Nick Soulas, head chef of Columbus Greek Festival (who by day is a a Franklin County prosecutor), discusses festival memories, traditional recipes
What's your earliest memory of the festival?
Just cleaning off tables. My father was involved from the beginning, as were a lot of parishioners (at The Annunciation Greek Orthodox Cathedral). My father chaired the festival four or five times, and I've chaired it three. My family has always been involved.
When did you begin creating the food for the festival?
In my later teens, I got involved making loukoumades, which are light doughnut holes that are like honey puffs, for the festival. Then I started volunteering in the kitchen and becoming more responsible for the food lines.
Are the recipes traditional, or do you put your own spin on them?
Every village (in Greece) has its own spin to making their food. The recipes we use now at the festival have come from individual parishioners over the years. I haven't really changed it that much-I rely on the tried and true of what people have passed down to me-and it works well.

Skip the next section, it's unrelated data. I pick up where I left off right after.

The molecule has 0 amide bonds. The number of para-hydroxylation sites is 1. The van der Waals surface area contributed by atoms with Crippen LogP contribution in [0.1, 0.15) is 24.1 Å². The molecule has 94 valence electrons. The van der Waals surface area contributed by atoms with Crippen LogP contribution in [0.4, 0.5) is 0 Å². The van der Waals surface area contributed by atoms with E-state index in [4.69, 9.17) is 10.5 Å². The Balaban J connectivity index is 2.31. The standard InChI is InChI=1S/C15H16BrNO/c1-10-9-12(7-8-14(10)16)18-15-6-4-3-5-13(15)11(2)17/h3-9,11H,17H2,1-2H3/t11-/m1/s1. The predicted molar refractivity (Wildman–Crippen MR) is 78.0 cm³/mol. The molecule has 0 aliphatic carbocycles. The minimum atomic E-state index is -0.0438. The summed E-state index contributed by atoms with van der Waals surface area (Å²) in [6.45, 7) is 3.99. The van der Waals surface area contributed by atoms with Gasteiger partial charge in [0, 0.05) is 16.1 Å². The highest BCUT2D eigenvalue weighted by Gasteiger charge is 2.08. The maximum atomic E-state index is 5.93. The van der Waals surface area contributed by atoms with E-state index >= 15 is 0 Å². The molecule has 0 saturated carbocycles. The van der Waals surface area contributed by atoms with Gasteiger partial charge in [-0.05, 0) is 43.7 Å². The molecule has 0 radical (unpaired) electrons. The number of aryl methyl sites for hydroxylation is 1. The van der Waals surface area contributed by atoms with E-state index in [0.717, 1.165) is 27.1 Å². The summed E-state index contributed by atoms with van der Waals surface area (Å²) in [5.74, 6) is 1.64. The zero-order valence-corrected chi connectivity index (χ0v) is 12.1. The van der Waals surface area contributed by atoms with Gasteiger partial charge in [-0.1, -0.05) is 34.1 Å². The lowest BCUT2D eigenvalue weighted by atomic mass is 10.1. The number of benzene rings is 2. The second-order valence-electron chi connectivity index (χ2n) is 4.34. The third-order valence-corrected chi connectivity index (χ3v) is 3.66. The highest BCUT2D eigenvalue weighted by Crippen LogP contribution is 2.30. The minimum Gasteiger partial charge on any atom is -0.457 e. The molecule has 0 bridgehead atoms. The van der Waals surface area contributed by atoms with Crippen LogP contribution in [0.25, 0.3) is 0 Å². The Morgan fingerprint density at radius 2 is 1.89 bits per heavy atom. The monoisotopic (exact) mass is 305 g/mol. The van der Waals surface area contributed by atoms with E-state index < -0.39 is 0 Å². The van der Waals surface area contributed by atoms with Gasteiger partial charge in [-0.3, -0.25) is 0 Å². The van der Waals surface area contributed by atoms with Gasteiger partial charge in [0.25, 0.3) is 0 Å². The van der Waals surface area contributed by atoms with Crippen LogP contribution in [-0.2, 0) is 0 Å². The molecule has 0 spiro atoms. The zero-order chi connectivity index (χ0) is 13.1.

How much food will you go through during a single festival?
We make all of our food by hand; our parishioners make any of the food in the food lines here at the church. I think that we will make 9,600 pieces of spanakopita and 7,000 pieces of tiropita. We will make about 8,000 dolmathes, 140 to 150 pans of moussaka and 160 to 170 pans of pastitsio. Altogether, that will require about 1,700 pounds of ground beef.
How many people cook?
We've got abouttwo dozen people who come in and help prepare the food. During the festival, I have a group of six or seven people in the kitchen who are responsible for making sure that everything gets cooked properly and taken out to the food lines. The food lines take dozens and dozens of volunteers over the course of the weekend [Sept. 4 to 7 this year].